What Happens If You Die With Contact Lenses In?

Unlike an average job, morticians deal with the dead rather than the living. As the U.S. News & World Report explains, some morticians work as embalmers, while others act as funeral directors. Nevertheless, Bustle notes that morticians get an inside view of what occurs to a body after an individual has died. This includes preparing a body for a funeral. According to Study.com, embalming prevents it from rapidly decaying. This ensures that the body will stay presentable for family members and loved ones until they say their final goodbyes. It also provides the body with a life-like appearance.

In a now-viral video, Minnesota-based mortician Victor M. Sweeney answered embalming questions from Twitter users (as seen on YouTube). One individual asked if excrement removal is part of the post-mortem process. Sweeney replied (via the Mirror), "There's a myth that everyone poops themselves before they die, it's not always the case, sometimes it is." He added, "For my purposes in the funeral home I'll clean them up if they've started to poo due to abdominal pressure and flush out the bowels with a hose." Someone else asked, "If a person wearing contacts dies, does a mortician take them out?" Sweeney answered that he does.

Setting the Features

In Victor M. Sweeney's words (via the Mirror), "Yes, I have always removed contact lenses, because one of the things that we need to do is 'set the feature,' which means close the mouths and eyes." He continued, "We have a device called eye caps that lets us do this, which are basically spikey contact lenses that grip the eyes and remove the contact lenses." According to Absorbent Specialty Products, these eye caps can also give a corpse a more natural and plump appearance. Furthermore, Everplans notes that they keep the eyes closed by holding the eyelid in place.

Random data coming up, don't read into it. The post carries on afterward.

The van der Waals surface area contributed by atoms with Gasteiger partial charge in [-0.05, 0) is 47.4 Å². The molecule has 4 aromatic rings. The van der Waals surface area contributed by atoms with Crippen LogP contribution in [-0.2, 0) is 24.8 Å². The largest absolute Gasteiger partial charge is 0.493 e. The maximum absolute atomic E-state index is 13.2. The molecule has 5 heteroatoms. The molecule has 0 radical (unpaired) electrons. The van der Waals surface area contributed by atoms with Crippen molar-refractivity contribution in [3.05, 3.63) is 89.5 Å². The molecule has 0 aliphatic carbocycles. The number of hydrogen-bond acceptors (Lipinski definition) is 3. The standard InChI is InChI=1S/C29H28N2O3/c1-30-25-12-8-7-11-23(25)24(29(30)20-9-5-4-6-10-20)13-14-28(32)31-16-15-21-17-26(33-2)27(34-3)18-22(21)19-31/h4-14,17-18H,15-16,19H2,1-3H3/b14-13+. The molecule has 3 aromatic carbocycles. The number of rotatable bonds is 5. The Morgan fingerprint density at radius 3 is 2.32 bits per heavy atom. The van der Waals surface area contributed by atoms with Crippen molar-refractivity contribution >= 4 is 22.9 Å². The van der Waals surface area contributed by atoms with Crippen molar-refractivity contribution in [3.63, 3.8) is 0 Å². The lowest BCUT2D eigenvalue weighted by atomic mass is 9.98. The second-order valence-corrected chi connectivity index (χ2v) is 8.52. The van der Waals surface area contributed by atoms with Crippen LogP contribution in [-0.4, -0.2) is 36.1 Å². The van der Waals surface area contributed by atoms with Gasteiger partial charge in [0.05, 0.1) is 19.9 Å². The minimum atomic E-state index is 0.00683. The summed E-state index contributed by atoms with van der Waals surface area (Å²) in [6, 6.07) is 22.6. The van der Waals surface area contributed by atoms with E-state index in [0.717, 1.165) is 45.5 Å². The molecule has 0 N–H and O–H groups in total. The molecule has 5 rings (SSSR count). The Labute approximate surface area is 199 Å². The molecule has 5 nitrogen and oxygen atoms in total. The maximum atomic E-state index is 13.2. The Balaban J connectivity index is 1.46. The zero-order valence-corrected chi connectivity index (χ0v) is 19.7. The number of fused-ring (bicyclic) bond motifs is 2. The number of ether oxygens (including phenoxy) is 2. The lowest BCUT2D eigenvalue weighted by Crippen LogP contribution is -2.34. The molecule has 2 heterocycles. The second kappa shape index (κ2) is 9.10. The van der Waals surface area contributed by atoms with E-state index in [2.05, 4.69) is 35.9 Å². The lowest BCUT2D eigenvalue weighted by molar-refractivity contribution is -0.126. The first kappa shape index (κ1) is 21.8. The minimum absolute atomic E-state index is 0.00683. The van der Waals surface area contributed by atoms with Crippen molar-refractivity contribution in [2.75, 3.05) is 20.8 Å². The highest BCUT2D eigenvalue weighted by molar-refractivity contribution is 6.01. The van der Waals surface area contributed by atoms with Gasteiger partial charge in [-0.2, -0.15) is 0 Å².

Legacy writes that the setting of the features occurs before the embalming process. The Talisman reports that death causes the muscles to relax, which results in an open mouth and eyes. Therefore, setting the features is a must. Per Everplans, embalmers use wires to ensure the jaw stays shut. They begin by inserting a screw into the upper and lower jaw with a tool called a needle injector. They then use wire to attach the screws to keep the mouth closed. Embalmers can also choose to sew the mouth shut instead. In this process, a string is threaded around the gums and nostrils until the jaw is closed. Embalmer Jenn Park-Mustacchio said (via The Guardian) that she places "cotton in the mouth to give the person a more natural expression" to complete this step.

The embalming process

Embalmer Addison Lincoln told the Talisman that setting the features is rewarding but daunting. She said, "It's kind of a relaxing thing to make somebody look like who they were when they were alive." However, Everplans reports that this is only the beginning of preparing the body — arterial and cavity embalming is next. In arterial embalming, the blood in a corpse's veins is replaced with formaldehyde and other chemicals to preserve the body. A similar undertaking occurs with cavity embalming — embalmers use a trocar tool to pierce the organs and drain them of all fluids. The organs then get pumped with formaldehyde, and the process is complete. 

However, embalming can differ depending on the circumstances under which an individual died. Moreover, Jenn Park-Mustacchio explained (per The Guardian), "Every case is different and requires a special combination of fluids (which are mixed according to the height, weight and physical conditions of the deceased)." Despite the job being messy, Park-Mustacchio noted that it is rewarding.

Another embalmer, Gina Krotee, acknowledged that embalming isn't for everyone and said she's aware of the apprehension and fear one might have to pursue this career. She stated (per Bustle)," I focus on the body as a memory of their life. They aren't in there anymore and there is nothing to be scared of."